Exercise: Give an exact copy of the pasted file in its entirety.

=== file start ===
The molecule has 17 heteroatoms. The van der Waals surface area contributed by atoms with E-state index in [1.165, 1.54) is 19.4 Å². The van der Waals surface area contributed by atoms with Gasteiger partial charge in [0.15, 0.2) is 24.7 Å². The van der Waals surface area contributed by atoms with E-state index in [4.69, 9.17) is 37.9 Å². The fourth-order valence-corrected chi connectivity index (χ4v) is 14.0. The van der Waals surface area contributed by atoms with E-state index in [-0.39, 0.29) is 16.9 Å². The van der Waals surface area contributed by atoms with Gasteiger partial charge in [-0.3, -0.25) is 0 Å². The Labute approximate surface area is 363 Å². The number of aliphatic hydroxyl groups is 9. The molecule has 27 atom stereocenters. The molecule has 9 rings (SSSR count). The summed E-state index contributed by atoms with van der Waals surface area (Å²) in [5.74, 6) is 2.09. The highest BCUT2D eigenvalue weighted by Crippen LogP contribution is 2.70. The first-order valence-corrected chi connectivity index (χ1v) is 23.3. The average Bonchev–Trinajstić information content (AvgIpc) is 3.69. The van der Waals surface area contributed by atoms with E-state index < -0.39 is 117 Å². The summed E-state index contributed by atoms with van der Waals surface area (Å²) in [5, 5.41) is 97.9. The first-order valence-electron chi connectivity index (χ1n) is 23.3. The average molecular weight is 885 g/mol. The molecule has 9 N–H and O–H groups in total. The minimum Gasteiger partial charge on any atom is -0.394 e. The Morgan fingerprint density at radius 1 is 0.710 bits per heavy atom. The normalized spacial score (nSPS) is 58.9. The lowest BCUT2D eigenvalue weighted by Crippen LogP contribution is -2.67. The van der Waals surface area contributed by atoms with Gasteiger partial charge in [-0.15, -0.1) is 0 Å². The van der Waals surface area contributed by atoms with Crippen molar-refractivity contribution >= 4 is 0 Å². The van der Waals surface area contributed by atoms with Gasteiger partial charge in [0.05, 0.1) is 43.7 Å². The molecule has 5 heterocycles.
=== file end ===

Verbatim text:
The molecule has 17 heteroatoms. The van der Waals surface area contributed by atoms with E-state index in [1.165, 1.54) is 19.4 Å². The van der Waals surface area contributed by atoms with Gasteiger partial charge in [0.15, 0.2) is 24.7 Å². The van der Waals surface area contributed by atoms with E-state index in [4.69, 9.17) is 37.9 Å². The fourth-order valence-corrected chi connectivity index (χ4v) is 14.0. The van der Waals surface area contributed by atoms with E-state index in [-0.39, 0.29) is 16.9 Å². The van der Waals surface area contributed by atoms with Gasteiger partial charge in [-0.3, -0.25) is 0 Å². The Labute approximate surface area is 363 Å². The number of aliphatic hydroxyl groups is 9. The molecule has 27 atom stereocenters. The molecule has 9 rings (SSSR count). The summed E-state index contributed by atoms with van der Waals surface area (Å²) in [5.74, 6) is 2.09. The highest BCUT2D eigenvalue weighted by Crippen LogP contribution is 2.70. The first-order valence-corrected chi connectivity index (χ1v) is 23.3. The average Bonchev–Trinajstić information content (AvgIpc) is 3.69. The van der Waals surface area contributed by atoms with E-state index < -0.39 is 117 Å². The summed E-state index contributed by atoms with van der Waals surface area (Å²) in [5, 5.41) is 97.9. The first-order valence-electron chi connectivity index (χ1n) is 23.3. The average molecular weight is 885 g/mol. The molecule has 9 N–H and O–H groups in total. The minimum Gasteiger partial charge on any atom is -0.394 e. The Morgan fingerprint density at radius 1 is 0.710 bits per heavy atom. The normalized spacial score (nSPS) is 58.9. The lowest BCUT2D eigenvalue weighted by Crippen LogP contribution is -2.67. The van der Waals surface area contributed by atoms with Gasteiger partial charge in [-0.15, -0.1) is 0 Å². The van der Waals surface area contributed by atoms with Crippen molar-refractivity contribution >= 4 is 0 Å². The van der Waals surface area contributed by atoms with Gasteiger partial charge in [0.05, 0.1) is 43.7 Å². The molecule has 5 heterocycles.